VirtualBox 5: Motherboard Tab


The Motherboard tab enables users to configure virtual hardware, which is normally on the actual motherboard of a real computer.

Base Memory: This setting allows users to adjust the RAM that is supplied to the virtual machine. The memory that you have specified comes from the host OS. Hence, when starting the VM, users should make this amount of memory available as free memory on the host. Users will not be able to do this when the VM is running. Memory size can be changed after you install the guest OS, but only if you do not lower the memory amount to a level that will result in the OS not being able to boot up.

Boot Order: The guest OS has a predetermined order in which it will try to boot from an array of virtual boot devices. The Boot Order setting is where users can configure the order. The items that users can rank are the virtual Floppy, virtual CD/DVD-Rom, virtual Hard Disk, the Network, or none. The virtual machine will try to boot from a network through the PXE mechanism if you select Network. A detailed configuration must complement this selection in the command line.

Extended Features:

  • Enable ACPI- By selecting this option, VirtualBox shows the Advanced Configuration and Power Interface (ACPI) to the guest OS (for configuration of the virtual hardware). ACPI also allows VirtualBox to display the power status information of the host to the guest. VirtualBox enables the ACPI feature by default as it is used by all modern computers.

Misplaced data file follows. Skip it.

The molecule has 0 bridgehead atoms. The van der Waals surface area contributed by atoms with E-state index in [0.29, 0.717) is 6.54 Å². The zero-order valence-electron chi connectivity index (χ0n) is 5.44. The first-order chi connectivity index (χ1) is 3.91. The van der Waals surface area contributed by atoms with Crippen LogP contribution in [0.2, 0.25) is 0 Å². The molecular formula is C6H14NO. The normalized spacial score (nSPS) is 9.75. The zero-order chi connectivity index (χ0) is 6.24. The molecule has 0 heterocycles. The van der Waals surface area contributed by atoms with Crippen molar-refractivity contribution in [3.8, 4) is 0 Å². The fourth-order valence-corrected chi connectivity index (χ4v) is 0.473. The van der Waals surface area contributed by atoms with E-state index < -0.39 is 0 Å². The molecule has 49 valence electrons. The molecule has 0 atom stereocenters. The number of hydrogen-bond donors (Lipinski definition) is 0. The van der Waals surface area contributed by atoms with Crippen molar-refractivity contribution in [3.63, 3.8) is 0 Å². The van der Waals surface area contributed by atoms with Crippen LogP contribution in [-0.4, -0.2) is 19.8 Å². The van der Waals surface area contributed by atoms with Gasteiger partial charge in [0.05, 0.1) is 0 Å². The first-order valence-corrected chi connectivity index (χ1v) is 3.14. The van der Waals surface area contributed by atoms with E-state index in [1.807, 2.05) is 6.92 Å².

• Enable I/O APIC- Replacing the older Programmable Interrupt Controllers (PICs) is a more modern x86 hardware feature called Advanced Programmable Interrupt Controllers (APICs). The I/O APIC allows the operating systems to be more dependable by avoiding interrupt requests (IRQ) sharing. Software support for an OS other than Windows has not been as dependable. An I/O APIC may also cause a slight decrease in speed of the guest OS.
  • Enable EFI- By selecting this option, Virtual box enables Extensible Firmware Interface (EFI) . This take place of the legacy BIOS and may be useful under advanced circumstances.
  • Hardware clock in UTC time- This option effects how the Virtual Time Clock is displayed. This may be useful for systems that are automatically set to UTC time, such as Unix or other Unix-like operating systems.

Referenced from:

5/10/2018 11:21:42 AM